The High Stakes of China’s Leadership Transition
Date: November 14, 2012
Susan Shirk, The Atlantic
Just a little more than a week after the American presidential election, China will choose its own leaders in its own highly secretive way entirely inside the Communist Party. What’s at stake for China–and for the rest of the world–is not just who will fill which leadership posts until 2022 (two five year terms are the norm) but whether, ten years from now, the Communist Party itself will still rule China.
Most of the overseas reporting about the turnover has focused on predicting the line-up of new leaders and trying to anticipate in what direction they will take the country. This is a near impossible task because the aspirants have hidden their policy views to avoid making mistakes that could derail their ambitions. But there are some structural features of the turnover in plain sight and are just as consequential for China’s future. The politicians who lead the party are crafting the process to save the Party and protect their own interests as well. Here is a short guide to a few of the hard choices China’s current leaders will be making in this week’s selection process.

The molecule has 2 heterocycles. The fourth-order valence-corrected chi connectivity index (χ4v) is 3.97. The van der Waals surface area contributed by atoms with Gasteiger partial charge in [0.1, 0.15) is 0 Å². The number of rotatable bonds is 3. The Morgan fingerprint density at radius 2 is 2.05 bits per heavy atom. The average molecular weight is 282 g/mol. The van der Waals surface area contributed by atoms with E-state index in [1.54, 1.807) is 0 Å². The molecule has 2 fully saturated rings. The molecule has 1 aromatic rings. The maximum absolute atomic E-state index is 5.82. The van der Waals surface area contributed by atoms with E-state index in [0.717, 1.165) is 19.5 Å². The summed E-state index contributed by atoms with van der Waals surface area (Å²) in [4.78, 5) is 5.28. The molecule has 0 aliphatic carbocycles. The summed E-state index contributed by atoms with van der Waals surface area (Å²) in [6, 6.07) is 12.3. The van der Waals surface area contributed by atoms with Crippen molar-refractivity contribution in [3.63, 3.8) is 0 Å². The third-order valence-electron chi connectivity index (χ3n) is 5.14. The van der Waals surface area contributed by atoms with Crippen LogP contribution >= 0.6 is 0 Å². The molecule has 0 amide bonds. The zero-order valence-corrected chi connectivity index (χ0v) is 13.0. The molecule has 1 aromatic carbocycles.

Susan Shirk is the chair of the 21st Century China Program and Ho Miu Lam Professor of China and Pacific Relations at the School of International Relations and Pacific Studies (IR/PS) at UC San Diego. She also is director emeritus of the University of California system-wide Institute on Global Conflict and Cooperation (IGCC) and chair of the IGCC International Advisory Board.
In 1993, she founded, and continues to lead, the Northeast Asia Cooperation Dialogue (NEACD), an unofficial “track-two” forum for discussions of security issues among defense and foreign ministry officials and academics from the United States, Japan, China, Russia, and the Koreas.
China’s Next Leaders: A Guide to What’s at Stake – ChinaFile